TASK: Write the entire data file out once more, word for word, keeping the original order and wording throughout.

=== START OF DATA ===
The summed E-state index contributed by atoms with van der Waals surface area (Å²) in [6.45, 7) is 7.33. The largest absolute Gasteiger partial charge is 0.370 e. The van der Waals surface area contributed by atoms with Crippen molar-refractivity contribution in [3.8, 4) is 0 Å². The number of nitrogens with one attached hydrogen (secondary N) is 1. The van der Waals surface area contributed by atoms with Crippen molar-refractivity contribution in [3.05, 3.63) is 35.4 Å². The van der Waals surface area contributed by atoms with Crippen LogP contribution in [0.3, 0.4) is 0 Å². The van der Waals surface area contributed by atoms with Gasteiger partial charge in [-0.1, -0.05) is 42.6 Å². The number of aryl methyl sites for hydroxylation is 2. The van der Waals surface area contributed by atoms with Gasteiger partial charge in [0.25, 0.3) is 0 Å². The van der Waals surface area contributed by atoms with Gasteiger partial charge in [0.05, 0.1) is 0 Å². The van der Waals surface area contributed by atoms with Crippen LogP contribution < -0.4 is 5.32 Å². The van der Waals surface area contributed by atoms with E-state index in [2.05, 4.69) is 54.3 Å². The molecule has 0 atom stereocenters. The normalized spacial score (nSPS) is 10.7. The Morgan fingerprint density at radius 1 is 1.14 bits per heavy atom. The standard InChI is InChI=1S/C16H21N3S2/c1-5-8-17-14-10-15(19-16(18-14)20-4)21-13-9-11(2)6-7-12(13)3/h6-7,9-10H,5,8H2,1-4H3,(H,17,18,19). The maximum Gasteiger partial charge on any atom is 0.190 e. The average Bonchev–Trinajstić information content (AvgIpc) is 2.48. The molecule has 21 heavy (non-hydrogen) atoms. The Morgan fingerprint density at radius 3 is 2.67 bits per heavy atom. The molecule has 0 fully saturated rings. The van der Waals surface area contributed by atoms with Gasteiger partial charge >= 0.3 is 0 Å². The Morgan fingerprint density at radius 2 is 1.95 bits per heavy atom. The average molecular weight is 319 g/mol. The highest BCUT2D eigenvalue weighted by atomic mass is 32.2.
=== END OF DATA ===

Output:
The summed E-state index contributed by atoms with van der Waals surface area (Å²) in [6.45, 7) is 7.33. The largest absolute Gasteiger partial charge is 0.370 e. The van der Waals surface area contributed by atoms with Crippen molar-refractivity contribution in [3.8, 4) is 0 Å². The number of nitrogens with one attached hydrogen (secondary N) is 1. The van der Waals surface area contributed by atoms with Crippen molar-refractivity contribution in [3.05, 3.63) is 35.4 Å². The van der Waals surface area contributed by atoms with Crippen LogP contribution in [0.3, 0.4) is 0 Å². The van der Waals surface area contributed by atoms with Gasteiger partial charge in [-0.1, -0.05) is 42.6 Å². The number of aryl methyl sites for hydroxylation is 2. The van der Waals surface area contributed by atoms with Gasteiger partial charge in [0.25, 0.3) is 0 Å². The van der Waals surface area contributed by atoms with Gasteiger partial charge in [0.05, 0.1) is 0 Å². The van der Waals surface area contributed by atoms with Crippen LogP contribution < -0.4 is 5.32 Å². The van der Waals surface area contributed by atoms with E-state index in [2.05, 4.69) is 54.3 Å². The molecule has 0 atom stereocenters. The normalized spacial score (nSPS) is 10.7. The Morgan fingerprint density at radius 1 is 1.14 bits per heavy atom. The standard InChI is InChI=1S/C16H21N3S2/c1-5-8-17-14-10-15(19-16(18-14)20-4)21-13-9-11(2)6-7-12(13)3/h6-7,9-10H,5,8H2,1-4H3,(H,17,18,19). The maximum Gasteiger partial charge on any atom is 0.190 e. The average Bonchev–Trinajstić information content (AvgIpc) is 2.48. The molecule has 21 heavy (non-hydrogen) atoms. The Morgan fingerprint density at radius 3 is 2.67 bits per heavy atom. The molecule has 0 fully saturated rings. The van der Waals surface area contributed by atoms with Gasteiger partial charge >= 0.3 is 0 Å². The Morgan fingerprint density at radius 2 is 1.95 bits per heavy atom. The average molecular weight is 319 g/mol. The highest BCUT2D eigenvalue weighted by atomic mass is 32.2.